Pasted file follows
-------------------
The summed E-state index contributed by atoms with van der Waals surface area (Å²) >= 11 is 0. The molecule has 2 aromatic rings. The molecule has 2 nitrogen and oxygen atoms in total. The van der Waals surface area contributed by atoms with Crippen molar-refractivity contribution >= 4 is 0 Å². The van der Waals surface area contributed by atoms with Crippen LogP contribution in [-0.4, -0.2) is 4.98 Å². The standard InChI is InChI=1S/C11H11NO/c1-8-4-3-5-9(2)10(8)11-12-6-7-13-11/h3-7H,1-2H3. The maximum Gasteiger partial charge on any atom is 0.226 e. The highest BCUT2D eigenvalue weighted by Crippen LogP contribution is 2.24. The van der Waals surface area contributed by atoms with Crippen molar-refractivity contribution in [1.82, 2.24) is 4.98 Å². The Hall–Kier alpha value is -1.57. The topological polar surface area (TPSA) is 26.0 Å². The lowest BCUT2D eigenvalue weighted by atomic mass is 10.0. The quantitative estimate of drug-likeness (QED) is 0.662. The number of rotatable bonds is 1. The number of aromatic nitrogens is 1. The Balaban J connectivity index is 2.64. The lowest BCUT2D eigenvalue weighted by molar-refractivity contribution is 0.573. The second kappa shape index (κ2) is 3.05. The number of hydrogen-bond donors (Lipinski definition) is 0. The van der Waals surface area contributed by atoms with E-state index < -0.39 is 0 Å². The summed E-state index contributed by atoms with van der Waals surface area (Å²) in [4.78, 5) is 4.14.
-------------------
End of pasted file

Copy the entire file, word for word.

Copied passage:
The summed E-state index contributed by atoms with van der Waals surface area (Å²) >= 11 is 0. The molecule has 2 aromatic rings. The molecule has 2 nitrogen and oxygen atoms in total. The van der Waals surface area contributed by atoms with Crippen molar-refractivity contribution >= 4 is 0 Å². The van der Waals surface area contributed by atoms with Crippen LogP contribution in [-0.4, -0.2) is 4.98 Å². The standard InChI is InChI=1S/C11H11NO/c1-8-4-3-5-9(2)10(8)11-12-6-7-13-11/h3-7H,1-2H3. The maximum Gasteiger partial charge on any atom is 0.226 e. The highest BCUT2D eigenvalue weighted by Crippen LogP contribution is 2.24. The van der Waals surface area contributed by atoms with Crippen molar-refractivity contribution in [1.82, 2.24) is 4.98 Å². The Hall–Kier alpha value is -1.57. The topological polar surface area (TPSA) is 26.0 Å². The lowest BCUT2D eigenvalue weighted by atomic mass is 10.0. The quantitative estimate of drug-likeness (QED) is 0.662. The number of rotatable bonds is 1. The number of aromatic nitrogens is 1. The Balaban J connectivity index is 2.64. The lowest BCUT2D eigenvalue weighted by molar-refractivity contribution is 0.573. The second kappa shape index (κ2) is 3.05. The number of hydrogen-bond donors (Lipinski definition) is 0. The van der Waals surface area contributed by atoms with E-state index < -0.39 is 0 Å². The summed E-state index contributed by atoms with van der Waals surface area (Å²) in [4.78, 5) is 4.14.